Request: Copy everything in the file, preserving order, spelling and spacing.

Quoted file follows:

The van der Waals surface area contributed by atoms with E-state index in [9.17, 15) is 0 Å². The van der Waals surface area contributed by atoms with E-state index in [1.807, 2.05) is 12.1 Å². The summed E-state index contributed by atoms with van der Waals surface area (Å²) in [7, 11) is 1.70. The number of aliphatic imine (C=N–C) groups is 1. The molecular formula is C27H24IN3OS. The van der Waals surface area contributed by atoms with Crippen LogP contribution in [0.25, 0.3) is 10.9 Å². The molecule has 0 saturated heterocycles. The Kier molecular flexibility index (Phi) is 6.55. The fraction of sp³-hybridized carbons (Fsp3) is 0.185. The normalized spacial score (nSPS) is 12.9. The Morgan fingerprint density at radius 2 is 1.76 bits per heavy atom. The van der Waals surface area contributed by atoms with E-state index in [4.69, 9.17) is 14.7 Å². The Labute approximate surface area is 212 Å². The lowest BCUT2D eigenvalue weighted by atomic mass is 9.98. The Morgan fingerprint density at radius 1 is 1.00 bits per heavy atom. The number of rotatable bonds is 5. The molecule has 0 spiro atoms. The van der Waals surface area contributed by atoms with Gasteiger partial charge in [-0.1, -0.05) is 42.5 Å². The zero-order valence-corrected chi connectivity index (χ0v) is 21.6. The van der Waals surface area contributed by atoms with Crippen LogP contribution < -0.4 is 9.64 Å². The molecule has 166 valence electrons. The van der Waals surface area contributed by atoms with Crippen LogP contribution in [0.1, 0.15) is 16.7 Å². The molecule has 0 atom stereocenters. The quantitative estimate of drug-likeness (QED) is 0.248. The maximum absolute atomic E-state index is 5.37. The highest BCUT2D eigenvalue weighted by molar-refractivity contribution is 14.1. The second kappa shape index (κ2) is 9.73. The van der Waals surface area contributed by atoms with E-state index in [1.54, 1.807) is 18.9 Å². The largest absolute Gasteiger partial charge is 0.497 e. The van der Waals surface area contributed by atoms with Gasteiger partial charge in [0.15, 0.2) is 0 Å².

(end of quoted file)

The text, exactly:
The van der Waals surface area contributed by atoms with E-state index in [9.17, 15) is 0 Å². The van der Waals surface area contributed by atoms with E-state index in [1.807, 2.05) is 12.1 Å². The summed E-state index contributed by atoms with van der Waals surface area (Å²) in [7, 11) is 1.70. The number of aliphatic imine (C=N–C) groups is 1. The molecular formula is C27H24IN3OS. The van der Waals surface area contributed by atoms with Crippen LogP contribution in [0.25, 0.3) is 10.9 Å². The molecule has 0 saturated heterocycles. The Kier molecular flexibility index (Phi) is 6.55. The fraction of sp³-hybridized carbons (Fsp3) is 0.185. The normalized spacial score (nSPS) is 12.9. The Morgan fingerprint density at radius 2 is 1.76 bits per heavy atom. The van der Waals surface area contributed by atoms with E-state index in [4.69, 9.17) is 14.7 Å². The Labute approximate surface area is 212 Å². The lowest BCUT2D eigenvalue weighted by atomic mass is 9.98. The Morgan fingerprint density at radius 1 is 1.00 bits per heavy atom. The number of rotatable bonds is 5. The molecule has 0 spiro atoms. The van der Waals surface area contributed by atoms with Gasteiger partial charge in [-0.1, -0.05) is 42.5 Å². The zero-order valence-corrected chi connectivity index (χ0v) is 21.6. The van der Waals surface area contributed by atoms with Crippen LogP contribution < -0.4 is 9.64 Å². The molecule has 166 valence electrons. The van der Waals surface area contributed by atoms with Crippen LogP contribution in [0.1, 0.15) is 16.7 Å². The molecule has 0 atom stereocenters. The quantitative estimate of drug-likeness (QED) is 0.248. The maximum absolute atomic E-state index is 5.37. The highest BCUT2D eigenvalue weighted by molar-refractivity contribution is 14.1. The second kappa shape index (κ2) is 9.73. The van der Waals surface area contributed by atoms with E-state index in [1.54, 1.807) is 18.9 Å². The largest absolute Gasteiger partial charge is 0.497 e. The van der Waals surface area contributed by atoms with Gasteiger partial charge in [0.15, 0.2) is 0 Å².